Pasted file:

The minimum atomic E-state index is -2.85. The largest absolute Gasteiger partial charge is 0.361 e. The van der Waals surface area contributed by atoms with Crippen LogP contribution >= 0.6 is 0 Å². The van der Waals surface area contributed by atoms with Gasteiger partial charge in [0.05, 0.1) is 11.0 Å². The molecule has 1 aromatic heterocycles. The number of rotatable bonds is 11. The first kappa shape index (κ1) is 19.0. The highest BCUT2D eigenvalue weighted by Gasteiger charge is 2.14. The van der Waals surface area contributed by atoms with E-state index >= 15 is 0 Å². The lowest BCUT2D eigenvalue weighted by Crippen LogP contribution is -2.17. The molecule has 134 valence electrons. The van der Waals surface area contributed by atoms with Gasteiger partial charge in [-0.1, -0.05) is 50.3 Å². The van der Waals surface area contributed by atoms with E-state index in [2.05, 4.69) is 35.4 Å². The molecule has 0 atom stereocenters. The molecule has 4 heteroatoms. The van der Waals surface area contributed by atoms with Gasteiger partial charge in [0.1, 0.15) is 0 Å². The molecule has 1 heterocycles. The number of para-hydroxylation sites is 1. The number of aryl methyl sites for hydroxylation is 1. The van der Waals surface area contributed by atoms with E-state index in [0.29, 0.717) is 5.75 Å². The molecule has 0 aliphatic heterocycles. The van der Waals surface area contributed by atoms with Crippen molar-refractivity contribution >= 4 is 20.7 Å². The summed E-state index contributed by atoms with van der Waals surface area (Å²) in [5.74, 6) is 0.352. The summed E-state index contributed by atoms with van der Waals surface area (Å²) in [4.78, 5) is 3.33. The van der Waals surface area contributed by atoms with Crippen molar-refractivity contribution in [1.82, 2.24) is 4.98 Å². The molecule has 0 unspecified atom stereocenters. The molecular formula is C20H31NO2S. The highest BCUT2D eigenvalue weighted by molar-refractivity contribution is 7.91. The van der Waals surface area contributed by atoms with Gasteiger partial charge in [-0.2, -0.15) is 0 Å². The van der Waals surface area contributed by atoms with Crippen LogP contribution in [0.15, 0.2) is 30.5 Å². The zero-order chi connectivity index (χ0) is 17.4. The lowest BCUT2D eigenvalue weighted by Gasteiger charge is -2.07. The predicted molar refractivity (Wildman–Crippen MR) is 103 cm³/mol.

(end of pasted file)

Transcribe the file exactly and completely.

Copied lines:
The minimum atomic E-state index is -2.85. The largest absolute Gasteiger partial charge is 0.361 e. The van der Waals surface area contributed by atoms with Crippen LogP contribution >= 0.6 is 0 Å². The van der Waals surface area contributed by atoms with Gasteiger partial charge in [0.05, 0.1) is 11.0 Å². The molecule has 1 aromatic heterocycles. The number of rotatable bonds is 11. The first kappa shape index (κ1) is 19.0. The highest BCUT2D eigenvalue weighted by Gasteiger charge is 2.14. The van der Waals surface area contributed by atoms with E-state index >= 15 is 0 Å². The lowest BCUT2D eigenvalue weighted by Crippen LogP contribution is -2.17. The molecule has 134 valence electrons. The van der Waals surface area contributed by atoms with Gasteiger partial charge in [-0.1, -0.05) is 50.3 Å². The van der Waals surface area contributed by atoms with E-state index in [2.05, 4.69) is 35.4 Å². The molecule has 0 atom stereocenters. The molecule has 4 heteroatoms. The van der Waals surface area contributed by atoms with Gasteiger partial charge in [0.1, 0.15) is 0 Å². The molecule has 1 heterocycles. The number of para-hydroxylation sites is 1. The number of aryl methyl sites for hydroxylation is 1. The van der Waals surface area contributed by atoms with E-state index in [0.29, 0.717) is 5.75 Å². The molecule has 0 aliphatic heterocycles. The van der Waals surface area contributed by atoms with Crippen molar-refractivity contribution >= 4 is 20.7 Å². The summed E-state index contributed by atoms with van der Waals surface area (Å²) in [5.74, 6) is 0.352. The summed E-state index contributed by atoms with van der Waals surface area (Å²) in [4.78, 5) is 3.33. The van der Waals surface area contributed by atoms with Crippen molar-refractivity contribution in [1.82, 2.24) is 4.98 Å². The molecule has 0 unspecified atom stereocenters. The molecular formula is C20H31NO2S. The highest BCUT2D eigenvalue weighted by molar-refractivity contribution is 7.91. The van der Waals surface area contributed by atoms with Gasteiger partial charge in [-0.2, -0.15) is 0 Å². The van der Waals surface area contributed by atoms with Crippen LogP contribution in [0.15, 0.2) is 30.5 Å². The zero-order chi connectivity index (χ0) is 17.4. The lowest BCUT2D eigenvalue weighted by Gasteiger charge is -2.07. The predicted molar refractivity (Wildman–Crippen MR) is 103 cm³/mol.